Posts Published in March 2010
This Canon 5D Mark II-shaped cake is by Studio Cake based in Menlo Park, CA. We’re not sure what the back looks like, but it’s amazing how much detail they were able to add to the cake. If a photographer in your life has a special occasion coming up, check out your local cake shop — they might be able to create a similar masterpiece for you!
What sets it apart from other services is the flat rate it charges for photography regardless of who the client is or what the photograph is used for. Clients simply create a layout for the photo via ViaU’s web interface and ship the product to the studio. The photographs are created within 24 hours, and the product is shipped back free of charge.
Now here’s the kicker: the photography is free, and you only pay the flat fee of $224 if you decide to buy unlimited rights to the photograph. On the website Pastor states,
The truth is that great photography doesn’t really have to cost that much. It’s a simple idea, but also a big idea.
Simple enough, that is, to create your layout online and escape all negotiations. You know what you’ll get before you start. Great original photography, to use as you wish, at an affordable price. After twenty-five years of shooting for Madison Ave. I believe Via U! is my most creative accomplishment.
Rob Haggart over at A Photo Editor thinks this model is a bad idea:
Can’t say I’m complete surprised by this. I know product photography was one of the categories hit hard early on when companies started doing the shots internally so maybe this is just the natural progression of a photographer competing for the bottom dollar there, except something doesn’t feel right to me. Doing this kind of thing for small companies seems like a smart play, delivering the same price to billion dollar companies seems rotten.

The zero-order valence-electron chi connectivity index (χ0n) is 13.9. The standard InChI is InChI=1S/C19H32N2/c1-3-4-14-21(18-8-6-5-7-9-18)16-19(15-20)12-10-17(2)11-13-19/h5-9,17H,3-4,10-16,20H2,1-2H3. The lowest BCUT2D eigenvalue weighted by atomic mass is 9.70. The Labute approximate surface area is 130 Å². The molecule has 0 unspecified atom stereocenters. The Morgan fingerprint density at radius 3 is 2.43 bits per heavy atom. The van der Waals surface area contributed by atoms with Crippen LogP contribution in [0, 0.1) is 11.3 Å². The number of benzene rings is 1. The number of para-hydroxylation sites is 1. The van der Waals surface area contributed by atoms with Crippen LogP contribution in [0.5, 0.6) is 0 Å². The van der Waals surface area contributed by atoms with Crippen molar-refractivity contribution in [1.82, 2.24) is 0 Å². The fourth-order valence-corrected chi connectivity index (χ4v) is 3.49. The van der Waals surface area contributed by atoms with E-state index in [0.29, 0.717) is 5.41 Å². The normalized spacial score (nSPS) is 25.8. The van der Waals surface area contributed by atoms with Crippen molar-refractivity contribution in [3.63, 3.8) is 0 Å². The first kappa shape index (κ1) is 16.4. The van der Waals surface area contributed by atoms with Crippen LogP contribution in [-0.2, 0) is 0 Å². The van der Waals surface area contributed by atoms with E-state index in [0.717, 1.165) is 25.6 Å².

What do you think about this business model for photography?
(via A Photo Editor)
SquareTrade is a company that provides warranties for consumer electronics. As such, it has a good deal of data on digital cameras and, more specifically, how often they fail. After a three year study of over 60,000 new digital cameras, they’ve published a report with their findings.
Here’s a graph comparing failure rate with camera price:
Surprise! Cheaper cameras have a higher failure rate than more expensive ones.
When comparing failure rate with camera brands, the results are a little more surprising:
The study found that Panasonic cameras are the most reliable for both value and premium point-and-shoots. Canon cameras are more reliable than Nikons for cheaper compacts, but for premium models Canon’s reliability does not improve, while Nikon’s improves drastically. Keep in mind this report is only about reliability, not performance or image quality.